2. What you need to do
If your ad is just a branding message or a simple offer which needs no qualification then you won’t need any Ts&Cs. And some Ts&Cs are fine if they are relatively clear and simple. But what about when those Ts&Cs get longer and more complicated (a general guide would be longer than 5 seconds)? How do you comply with the rules whilst ensuring your Ts&Cs are as clear and simple as possible so listeners can absorb and understand them? Below are some suggestions:
Sometimes the Ts&Cs become necessary because a single detail about the offer has been included e.g. an interest rate or monthly cost for a credit ad, or a limited price offer. So it is worth considering whether that detail is really necessary on radio.
Radio works extremely well at building brand awareness and reinforcing messages in other media but, as our Ts&Cs research demonstrates, it is not always the place for lots of detail. Consider how radio can be used to boost the effectiveness of your campaign in the context of other media.
What’s important: telling them about the specific detail which is necessitating those Ts&Cs or encouraging them to have a look online for more information about your offer?
Make sure that any Ts&Cs included in your ad are really necessary before you sign it off. Remember you may be doing your consumers a disservice if you make them too complicated.
Sometimes advertisers include terms at the end of radio ads which aren’t always needed in order to comply with the rules, resulting in Ts&Cs becoming even longer. It might seem simpler to take a “belt and braces” approach but if it results in too much information this isn’t going to help either you or your consumer. You may think you are “informing” but you might be having the opposite effect.
FCA regulated motors ads
One of the sectors where Ts&Cs can become particularly long is motors, often when the ad includes a financial offer. To address this, in January 2020 the FCA approved the publication of FCA Confirmed Industry Guidance for Motors in radio advertisements. This acknowledges that lengthy Ts&Cs aren’t always in the interests of consumers and lists a number of common terms which get included in motors credit or lease offers on radio but aren’t always required and explains why. The list is not designed by any means to be exhaustive but it does cover some of the most common examples.
BCAP regulated ads
An important piece of legislation which the Advertising Standards Authority considers when investigating complaints is the Consumer Protection from Unfair Trading Regulations (CPRs), also cited in Appendix 1 of the BCAP Code.
Under the CPR’s the effect of an advertisement is generally considered in the context of the average consumer the ad is talking to and whether the omission of information is likely to lead the consumer to take a course of action which he or she wouldn’t otherwise have taken.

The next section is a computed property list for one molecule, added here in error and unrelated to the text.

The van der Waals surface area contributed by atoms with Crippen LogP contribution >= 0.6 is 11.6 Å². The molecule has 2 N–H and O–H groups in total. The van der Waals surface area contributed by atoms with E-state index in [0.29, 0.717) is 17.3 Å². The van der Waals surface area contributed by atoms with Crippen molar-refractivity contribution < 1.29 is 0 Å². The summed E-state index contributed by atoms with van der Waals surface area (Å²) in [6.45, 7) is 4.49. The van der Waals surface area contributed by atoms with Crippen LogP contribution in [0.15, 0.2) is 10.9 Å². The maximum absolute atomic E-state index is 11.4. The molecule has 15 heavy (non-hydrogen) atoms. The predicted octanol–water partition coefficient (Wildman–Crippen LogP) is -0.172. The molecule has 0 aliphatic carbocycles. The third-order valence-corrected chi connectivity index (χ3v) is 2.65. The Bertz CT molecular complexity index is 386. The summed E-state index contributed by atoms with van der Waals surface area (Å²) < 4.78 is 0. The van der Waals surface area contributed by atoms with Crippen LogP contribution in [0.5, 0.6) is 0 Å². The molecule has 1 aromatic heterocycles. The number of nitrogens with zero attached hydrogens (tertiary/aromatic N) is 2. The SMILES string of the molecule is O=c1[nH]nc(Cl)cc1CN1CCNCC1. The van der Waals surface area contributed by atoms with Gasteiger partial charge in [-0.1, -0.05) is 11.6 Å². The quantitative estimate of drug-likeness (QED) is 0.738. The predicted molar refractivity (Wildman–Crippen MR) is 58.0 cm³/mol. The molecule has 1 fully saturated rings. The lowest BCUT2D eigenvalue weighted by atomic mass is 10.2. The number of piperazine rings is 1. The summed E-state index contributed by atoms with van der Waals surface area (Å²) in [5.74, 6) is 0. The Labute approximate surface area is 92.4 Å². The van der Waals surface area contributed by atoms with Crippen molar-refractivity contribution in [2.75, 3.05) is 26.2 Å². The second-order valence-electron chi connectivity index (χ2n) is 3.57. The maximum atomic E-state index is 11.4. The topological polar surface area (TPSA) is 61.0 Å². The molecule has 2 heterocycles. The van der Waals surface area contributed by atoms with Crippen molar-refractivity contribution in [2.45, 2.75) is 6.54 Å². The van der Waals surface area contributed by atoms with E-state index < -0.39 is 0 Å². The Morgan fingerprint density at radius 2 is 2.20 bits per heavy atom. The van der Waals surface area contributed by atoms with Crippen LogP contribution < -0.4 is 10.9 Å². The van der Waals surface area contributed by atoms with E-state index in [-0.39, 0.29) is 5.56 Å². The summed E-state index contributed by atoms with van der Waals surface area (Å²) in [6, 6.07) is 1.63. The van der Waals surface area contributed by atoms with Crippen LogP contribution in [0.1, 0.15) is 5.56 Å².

Consider what difference adding that extra piece of information in your Ts&Cs will really make to the consumer. Is it something you would expect your consumer to know anyway or would excluding it result in the listener taking an altogether different course of action?
One further observation is that people often put ‘conditions apply’ or ‘ts and cs apply’ in an ad without really thinking about what claim it relates to and whether it is really needed. For example, simply giving a price in an ad doesn’t automatically mean a conditions tag has to be included.
Sometimes we get examples of Ts&Cs which include information which has already been stated in the ad itself. Remember, when the Ts&Cs at the end are too long the listener is more likely to zone out so it’s not worth including the information twice.
Once having worked out what Ts&Cs are needed for a particular advertisement, it’s worth trying to find ways of making sure the most important information lands effectively without any negative impact on the brand. For example:
- If the information is central to the offer, could some of it be included in the ad itself?
- Don’t try to gabble them so fast that it’s difficult for the ear to follow. Not only is it against the rules but it can irritate the listener. Always remember that any Ts&Cs you do need to include must be audible.
- Think about how you can make the Ts&Cs sound better. Using the same voiceover at the end and even retaining the same music bed behind the Ts&Cs can make them easier on the ear. But remember, if you do this, the Ts&Cs must still be heard – don’t use music just to drown them out!